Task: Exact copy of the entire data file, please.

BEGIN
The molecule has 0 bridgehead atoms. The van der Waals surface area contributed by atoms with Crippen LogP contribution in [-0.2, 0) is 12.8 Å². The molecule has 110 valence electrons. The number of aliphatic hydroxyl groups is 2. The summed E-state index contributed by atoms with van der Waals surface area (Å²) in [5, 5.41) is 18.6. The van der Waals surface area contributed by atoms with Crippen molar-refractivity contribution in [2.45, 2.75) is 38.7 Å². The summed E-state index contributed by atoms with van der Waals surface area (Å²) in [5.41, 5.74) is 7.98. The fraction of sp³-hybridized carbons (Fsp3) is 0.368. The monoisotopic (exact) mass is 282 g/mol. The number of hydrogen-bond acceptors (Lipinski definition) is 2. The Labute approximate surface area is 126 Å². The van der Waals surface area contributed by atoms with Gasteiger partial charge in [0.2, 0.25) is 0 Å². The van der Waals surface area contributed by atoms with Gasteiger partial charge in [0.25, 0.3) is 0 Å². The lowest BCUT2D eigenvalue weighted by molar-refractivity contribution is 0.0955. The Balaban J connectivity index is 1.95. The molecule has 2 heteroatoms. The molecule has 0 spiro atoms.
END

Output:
The molecule has 0 bridgehead atoms. The van der Waals surface area contributed by atoms with Crippen LogP contribution in [-0.2, 0) is 12.8 Å². The molecule has 110 valence electrons. The number of aliphatic hydroxyl groups is 2. The summed E-state index contributed by atoms with van der Waals surface area (Å²) in [5, 5.41) is 18.6. The van der Waals surface area contributed by atoms with Crippen molar-refractivity contribution in [2.45, 2.75) is 38.7 Å². The summed E-state index contributed by atoms with van der Waals surface area (Å²) in [5.41, 5.74) is 7.98. The fraction of sp³-hybridized carbons (Fsp3) is 0.368. The monoisotopic (exact) mass is 282 g/mol. The number of hydrogen-bond acceptors (Lipinski definition) is 2. The Labute approximate surface area is 126 Å². The van der Waals surface area contributed by atoms with Gasteiger partial charge in [0.2, 0.25) is 0 Å². The van der Waals surface area contributed by atoms with Gasteiger partial charge in [0.25, 0.3) is 0 Å². The lowest BCUT2D eigenvalue weighted by molar-refractivity contribution is 0.0955. The Balaban J connectivity index is 1.95. The molecule has 2 heteroatoms. The molecule has 0 spiro atoms.